Featured First Person: Timothy S. Cohen
As long as you view business, and life itself, as a learning process, you cannot lose; whatever happens, you will learn from it and keep growing and enriching your life.
Equipped with a positive attitude, endless determination, and a recently earned high school diploma, I set out this past summer to start my own business. After nearly two decades of institutional learning, it was time to gain perspective on life by taking a test drive in the real world before heading off to college.
The business would be a mail-order personal security company, an area that has great significance to me. Three years ago this month, I was beaten unconscious and left for dead by a vicious gang on the streets of New York. I have tried to make as much good as possible come from this senseless incident. I cofounded a safety-oriented neighborhood block association with my mother in 1994, but I felt that there was more to be done. Whether or not my business was financially viable, I first and foremost wanted to impress upon people the importance of taking responsibility for one's own safety.
Starting the company was a challenge. I worked overtime the entire summer to earn enough money to get my business off the ground. With less than $2,000 in start-up capital I could ill afford the services of an accountant or a lawyer, yet I knew little about accounting and nothing about the intricacies of corporate law. What I did know was that quitting was not an option and being only 18 was not an excuse.
I started out at the public library. I spent my lunch hours and weekends reading book after book on every business-related topic from forming an S corporation to writing an effective business plan. I sacrificed a lot of sleep to my business, but it was well worth it. Whether the business succeeded or not, I was learning a lot about business and even more about myself.
Between a full-time job and an emergency medical technician course, finding time to start a business was perhaps the greatest challenge of all. The supplementary income from my job took off much of the pressure of making the business profitable. I needed the money, but the job was leaving me little time to devote to my business. Having a full-time job and a steady source of income was comforting, but it was keeping me from giving 100% of myself to my own business. With the quote "You can't steal second with your foot still on first" ringing in my head, I made the decision to resign and take the leap into self-employment.
That was three months ago.
Safety First - The Self-Defense Products Corp. is, by all accounts, a success. I have already broken even on my initial monetary investment, and the company continues to grow. I have two employees who work on commission, and I am currently concentrating on finding retail stores to carry Safety First's line of personal security products.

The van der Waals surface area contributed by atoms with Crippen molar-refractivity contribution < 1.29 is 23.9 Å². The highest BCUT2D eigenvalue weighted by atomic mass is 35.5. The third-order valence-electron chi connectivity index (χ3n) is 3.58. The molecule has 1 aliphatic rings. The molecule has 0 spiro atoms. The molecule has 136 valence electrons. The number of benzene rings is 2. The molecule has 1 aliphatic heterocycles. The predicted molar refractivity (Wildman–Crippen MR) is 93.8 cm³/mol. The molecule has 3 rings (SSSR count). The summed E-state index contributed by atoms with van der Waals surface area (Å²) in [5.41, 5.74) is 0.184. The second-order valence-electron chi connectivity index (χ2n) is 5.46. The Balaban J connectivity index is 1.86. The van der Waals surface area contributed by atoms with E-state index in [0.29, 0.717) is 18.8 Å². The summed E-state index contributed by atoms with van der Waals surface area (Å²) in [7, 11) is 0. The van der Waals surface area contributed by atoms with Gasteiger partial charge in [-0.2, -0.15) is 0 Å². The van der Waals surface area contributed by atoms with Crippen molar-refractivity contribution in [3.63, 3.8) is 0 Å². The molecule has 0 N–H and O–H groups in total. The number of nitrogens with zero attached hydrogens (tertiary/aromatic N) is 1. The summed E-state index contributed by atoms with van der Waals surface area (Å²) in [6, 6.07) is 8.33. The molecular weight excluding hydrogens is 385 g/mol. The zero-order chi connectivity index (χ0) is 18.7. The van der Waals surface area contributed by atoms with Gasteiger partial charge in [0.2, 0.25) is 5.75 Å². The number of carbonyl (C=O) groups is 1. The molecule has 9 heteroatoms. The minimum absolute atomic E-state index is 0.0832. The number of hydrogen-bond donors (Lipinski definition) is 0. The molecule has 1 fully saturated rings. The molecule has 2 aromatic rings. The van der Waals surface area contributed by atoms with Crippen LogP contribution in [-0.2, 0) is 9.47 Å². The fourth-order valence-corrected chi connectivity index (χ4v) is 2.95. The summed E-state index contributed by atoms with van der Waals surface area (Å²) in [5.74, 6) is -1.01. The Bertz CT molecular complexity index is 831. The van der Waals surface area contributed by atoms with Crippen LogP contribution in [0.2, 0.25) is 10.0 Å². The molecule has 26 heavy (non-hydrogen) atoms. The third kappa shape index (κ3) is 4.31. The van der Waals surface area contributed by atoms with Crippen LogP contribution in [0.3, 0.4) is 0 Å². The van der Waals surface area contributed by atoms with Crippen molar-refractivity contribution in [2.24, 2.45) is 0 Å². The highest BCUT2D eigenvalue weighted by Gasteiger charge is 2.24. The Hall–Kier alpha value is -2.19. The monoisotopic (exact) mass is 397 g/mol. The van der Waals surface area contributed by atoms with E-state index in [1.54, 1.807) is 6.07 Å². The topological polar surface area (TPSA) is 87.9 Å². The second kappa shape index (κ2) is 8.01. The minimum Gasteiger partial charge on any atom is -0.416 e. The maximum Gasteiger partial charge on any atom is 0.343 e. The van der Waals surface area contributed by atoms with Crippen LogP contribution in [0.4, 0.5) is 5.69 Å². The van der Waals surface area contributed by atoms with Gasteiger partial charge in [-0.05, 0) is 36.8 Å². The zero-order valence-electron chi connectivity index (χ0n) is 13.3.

My greatest rewards, however, have been the nonmonetary ones. From day one, I have given 100% of my time and energy, often working 18-hour days, refusing to let this business be anything less than the success it now is. The feeling of taking an idea and working tirelessly until it becomes reality is incredible.
All that I have learned and continue to learn from operating a business is irreplaceable. I do not doubt the merits of learning about business in a classroom - in fact, this winter I will supplement my on-the-job learning with accounting and marketing courses at a local college before heading off to university next fall. I do feel, however, that the kind of hands-on business experience that I have had would get many more young people interested in business and teach them a lot about themselves along the way.
I plan to continue as president/CEO of Safety First. It is time-consuming but extremely rewarding work. In what little spare time I have found, I have begun work on two new projects. The first project is personal in nature: I have enrolled in flight school, investing a portion of my company's profits in fulfilling another dream. I will spend my spare time in the coming months learning to fly single-engine Cessnas and training for my private pilot's license. My second project is to start a nonprofit organization inspired by the work of my high school English teacher. He initiated a program to find old, unused computers for kids who cannot afford new ones. My idea is to form a company, tentatively called CompuCares, that would take this concept to a whole new level. CompuCares would set up computer donation programs targeted at larger corporations. Donated computers would be distributed to schools and individual students who currently cannot afford to compete in an increasingly computer-reliant society. The benefits for the donating companies include positive publicity and tax deductions. The benefits for the children are limitless.
The most important thing I have learned from these experiences is that if you can dream it, you can do it, regardless of how old you are.
Timothy S. Cohen
Safety First - The Self-Defense Products Corp.
34 Gramercy Park
New York, NY 10003